Bear Swamp Orchard & Cidery


Certified Organic Hard Ciders and Apples

Farmer worries begin

We finally have some sunny, warm weather, and most of the trees are done flowering. We had really excellent flowers, but they bloomed right during a period of cold and wet - poor weather for pollinators. It looks like our midseason apples - so the vast majority of our fruit - had lowered rates of pollination, and our fruit set is lower than we’ve ever seen it. We are going to keep taking care of the fruit, but it’s possible that we will have a smaller crop this year. Certainly we have less thinning to do than most years. Our one late season variety, the Northern Spys, were covered with flowers this year - a first for us, and they bloomed later than the other varieties so may very well have fruit. We’ll see how they do this season, maybe we could even sell some! They have been extremely reluctant to fruit, preferring to become giant, impenetrable shrubs, but maybe years of ruthless pruning is finally having an effect.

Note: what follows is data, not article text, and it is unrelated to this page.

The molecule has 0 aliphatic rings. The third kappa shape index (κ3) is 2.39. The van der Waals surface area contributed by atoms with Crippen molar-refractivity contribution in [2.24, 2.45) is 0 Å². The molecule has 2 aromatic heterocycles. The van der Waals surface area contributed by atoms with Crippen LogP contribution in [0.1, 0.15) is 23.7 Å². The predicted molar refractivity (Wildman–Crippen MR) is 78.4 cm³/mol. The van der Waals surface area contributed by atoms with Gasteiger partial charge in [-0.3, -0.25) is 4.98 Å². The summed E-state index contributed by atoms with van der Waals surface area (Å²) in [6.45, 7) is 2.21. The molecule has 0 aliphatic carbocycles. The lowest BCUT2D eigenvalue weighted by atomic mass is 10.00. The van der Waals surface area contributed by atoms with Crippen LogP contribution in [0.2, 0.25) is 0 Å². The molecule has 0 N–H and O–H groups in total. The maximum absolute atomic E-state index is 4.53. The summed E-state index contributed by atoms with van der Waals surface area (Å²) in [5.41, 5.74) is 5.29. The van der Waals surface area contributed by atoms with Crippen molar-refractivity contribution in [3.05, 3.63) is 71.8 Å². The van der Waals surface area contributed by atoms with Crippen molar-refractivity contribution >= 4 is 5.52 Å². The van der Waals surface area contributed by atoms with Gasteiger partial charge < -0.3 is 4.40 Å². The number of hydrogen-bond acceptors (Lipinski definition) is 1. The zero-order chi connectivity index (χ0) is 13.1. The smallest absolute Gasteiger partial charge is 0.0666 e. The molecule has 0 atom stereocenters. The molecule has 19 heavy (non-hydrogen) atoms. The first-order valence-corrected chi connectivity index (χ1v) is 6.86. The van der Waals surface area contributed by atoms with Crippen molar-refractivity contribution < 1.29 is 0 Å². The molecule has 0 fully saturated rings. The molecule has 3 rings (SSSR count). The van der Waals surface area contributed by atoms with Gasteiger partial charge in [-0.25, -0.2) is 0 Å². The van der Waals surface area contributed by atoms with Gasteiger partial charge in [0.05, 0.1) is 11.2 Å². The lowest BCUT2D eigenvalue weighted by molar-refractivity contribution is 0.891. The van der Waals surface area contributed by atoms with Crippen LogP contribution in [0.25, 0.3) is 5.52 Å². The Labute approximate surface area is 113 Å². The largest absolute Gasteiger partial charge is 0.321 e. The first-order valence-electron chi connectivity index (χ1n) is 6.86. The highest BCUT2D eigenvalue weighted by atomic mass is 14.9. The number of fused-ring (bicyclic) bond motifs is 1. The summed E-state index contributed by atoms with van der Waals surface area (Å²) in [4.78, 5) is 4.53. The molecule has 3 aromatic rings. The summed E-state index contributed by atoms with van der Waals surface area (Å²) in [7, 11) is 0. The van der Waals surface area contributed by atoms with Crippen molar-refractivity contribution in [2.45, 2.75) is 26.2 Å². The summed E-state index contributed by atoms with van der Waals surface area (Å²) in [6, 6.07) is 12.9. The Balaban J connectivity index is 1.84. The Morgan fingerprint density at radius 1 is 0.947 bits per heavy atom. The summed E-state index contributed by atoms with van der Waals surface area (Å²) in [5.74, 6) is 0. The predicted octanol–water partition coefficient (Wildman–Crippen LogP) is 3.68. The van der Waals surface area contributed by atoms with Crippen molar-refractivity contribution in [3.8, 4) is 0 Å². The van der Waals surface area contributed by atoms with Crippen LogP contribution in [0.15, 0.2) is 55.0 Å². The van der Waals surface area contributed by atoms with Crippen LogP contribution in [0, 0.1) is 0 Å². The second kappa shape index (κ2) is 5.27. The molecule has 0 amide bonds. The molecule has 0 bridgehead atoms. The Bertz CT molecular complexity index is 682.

We have started to spray clay on the trees to ward off plum curculio and other insect pests. The trees will be white for about a month, forcing plum curculio to lay their eggs in the fruit on our trap trees (a few scattered trees in the orchard that are not sprayed with clay). We can then collect the damaged fruit from those trees, reducing the numbers of plum curculio in the process. The clay must be re-applied every time it rains, so our current dry spell is welcome.
So, we will just have to see how things go - at least we have some fruit. We feel particularly grateful as we know another orchardist who has already been hit with heavy hail damage, and of course many orchards had little to no fruit due to a late frost last year. Hope must spring eternal, when you are a farmer.
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